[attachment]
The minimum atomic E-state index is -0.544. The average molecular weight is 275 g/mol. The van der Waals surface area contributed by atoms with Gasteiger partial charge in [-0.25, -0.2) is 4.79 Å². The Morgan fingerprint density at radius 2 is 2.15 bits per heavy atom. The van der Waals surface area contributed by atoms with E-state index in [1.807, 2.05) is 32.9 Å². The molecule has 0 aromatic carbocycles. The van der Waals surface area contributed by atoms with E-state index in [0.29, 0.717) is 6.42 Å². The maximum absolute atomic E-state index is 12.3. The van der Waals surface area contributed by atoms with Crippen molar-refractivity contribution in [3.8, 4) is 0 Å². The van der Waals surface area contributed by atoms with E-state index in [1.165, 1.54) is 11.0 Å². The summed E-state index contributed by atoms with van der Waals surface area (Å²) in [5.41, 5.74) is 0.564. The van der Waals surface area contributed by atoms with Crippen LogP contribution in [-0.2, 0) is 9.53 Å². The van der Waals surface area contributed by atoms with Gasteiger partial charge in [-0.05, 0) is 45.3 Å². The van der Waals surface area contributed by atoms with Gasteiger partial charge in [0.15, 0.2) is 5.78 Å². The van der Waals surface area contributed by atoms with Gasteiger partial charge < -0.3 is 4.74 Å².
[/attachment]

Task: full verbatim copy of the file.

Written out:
The minimum atomic E-state index is -0.544. The average molecular weight is 275 g/mol. The van der Waals surface area contributed by atoms with Gasteiger partial charge in [-0.25, -0.2) is 4.79 Å². The Morgan fingerprint density at radius 2 is 2.15 bits per heavy atom. The van der Waals surface area contributed by atoms with E-state index in [1.807, 2.05) is 32.9 Å². The molecule has 0 aromatic carbocycles. The van der Waals surface area contributed by atoms with E-state index in [0.29, 0.717) is 6.42 Å². The maximum absolute atomic E-state index is 12.3. The van der Waals surface area contributed by atoms with Crippen molar-refractivity contribution in [3.8, 4) is 0 Å². The van der Waals surface area contributed by atoms with E-state index in [1.165, 1.54) is 11.0 Å². The summed E-state index contributed by atoms with van der Waals surface area (Å²) in [5.41, 5.74) is 0.564. The van der Waals surface area contributed by atoms with Crippen LogP contribution in [-0.2, 0) is 9.53 Å². The van der Waals surface area contributed by atoms with Gasteiger partial charge in [-0.05, 0) is 45.3 Å². The van der Waals surface area contributed by atoms with Gasteiger partial charge in [0.15, 0.2) is 5.78 Å². The van der Waals surface area contributed by atoms with Gasteiger partial charge < -0.3 is 4.74 Å².